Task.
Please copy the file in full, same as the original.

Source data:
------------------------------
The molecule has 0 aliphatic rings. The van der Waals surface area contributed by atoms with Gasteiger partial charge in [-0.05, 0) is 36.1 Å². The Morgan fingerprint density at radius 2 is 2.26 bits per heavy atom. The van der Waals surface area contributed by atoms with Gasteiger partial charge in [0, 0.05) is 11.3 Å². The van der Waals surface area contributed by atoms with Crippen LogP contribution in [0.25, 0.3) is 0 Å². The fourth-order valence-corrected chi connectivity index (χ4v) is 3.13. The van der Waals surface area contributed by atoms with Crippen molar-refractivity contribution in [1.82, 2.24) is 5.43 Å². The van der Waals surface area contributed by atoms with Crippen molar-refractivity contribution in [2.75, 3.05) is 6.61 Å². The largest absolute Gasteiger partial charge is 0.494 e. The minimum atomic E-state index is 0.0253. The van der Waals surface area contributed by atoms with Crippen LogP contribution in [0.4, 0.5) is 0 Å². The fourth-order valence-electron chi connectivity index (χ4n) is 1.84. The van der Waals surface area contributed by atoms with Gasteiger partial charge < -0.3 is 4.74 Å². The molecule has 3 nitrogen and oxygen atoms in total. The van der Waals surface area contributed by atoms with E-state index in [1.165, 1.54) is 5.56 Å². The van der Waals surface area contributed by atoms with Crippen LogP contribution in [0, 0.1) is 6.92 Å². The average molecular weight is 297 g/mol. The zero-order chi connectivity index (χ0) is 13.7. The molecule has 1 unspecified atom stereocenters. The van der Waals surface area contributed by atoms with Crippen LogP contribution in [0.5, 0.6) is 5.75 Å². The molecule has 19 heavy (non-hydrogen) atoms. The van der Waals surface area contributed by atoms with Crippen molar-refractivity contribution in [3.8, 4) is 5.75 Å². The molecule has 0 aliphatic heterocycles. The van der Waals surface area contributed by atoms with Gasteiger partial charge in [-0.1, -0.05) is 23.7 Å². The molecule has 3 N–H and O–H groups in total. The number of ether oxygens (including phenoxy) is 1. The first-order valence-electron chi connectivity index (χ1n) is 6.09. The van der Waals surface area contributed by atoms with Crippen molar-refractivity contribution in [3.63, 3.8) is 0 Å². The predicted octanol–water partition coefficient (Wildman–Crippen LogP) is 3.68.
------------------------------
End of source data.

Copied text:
The molecule has 0 aliphatic rings. The van der Waals surface area contributed by atoms with Gasteiger partial charge in [-0.05, 0) is 36.1 Å². The Morgan fingerprint density at radius 2 is 2.26 bits per heavy atom. The van der Waals surface area contributed by atoms with Gasteiger partial charge in [0, 0.05) is 11.3 Å². The van der Waals surface area contributed by atoms with Crippen LogP contribution in [0.25, 0.3) is 0 Å². The fourth-order valence-corrected chi connectivity index (χ4v) is 3.13. The van der Waals surface area contributed by atoms with Crippen molar-refractivity contribution in [1.82, 2.24) is 5.43 Å². The van der Waals surface area contributed by atoms with Crippen molar-refractivity contribution in [2.75, 3.05) is 6.61 Å². The largest absolute Gasteiger partial charge is 0.494 e. The minimum atomic E-state index is 0.0253. The van der Waals surface area contributed by atoms with Crippen LogP contribution in [0.4, 0.5) is 0 Å². The fourth-order valence-electron chi connectivity index (χ4n) is 1.84. The van der Waals surface area contributed by atoms with Gasteiger partial charge < -0.3 is 4.74 Å². The molecule has 3 nitrogen and oxygen atoms in total. The van der Waals surface area contributed by atoms with E-state index in [1.165, 1.54) is 5.56 Å². The van der Waals surface area contributed by atoms with Crippen LogP contribution in [0, 0.1) is 6.92 Å². The average molecular weight is 297 g/mol. The zero-order chi connectivity index (χ0) is 13.7. The molecule has 1 unspecified atom stereocenters. The van der Waals surface area contributed by atoms with Crippen LogP contribution in [0.5, 0.6) is 5.75 Å². The molecule has 19 heavy (non-hydrogen) atoms. The van der Waals surface area contributed by atoms with Crippen molar-refractivity contribution in [3.8, 4) is 5.75 Å². The molecule has 0 aliphatic heterocycles. The van der Waals surface area contributed by atoms with Gasteiger partial charge in [-0.1, -0.05) is 23.7 Å². The molecule has 3 N–H and O–H groups in total. The number of ether oxygens (including phenoxy) is 1. The first-order valence-electron chi connectivity index (χ1n) is 6.09. The van der Waals surface area contributed by atoms with Crippen molar-refractivity contribution in [3.63, 3.8) is 0 Å². The predicted octanol–water partition coefficient (Wildman–Crippen LogP) is 3.68.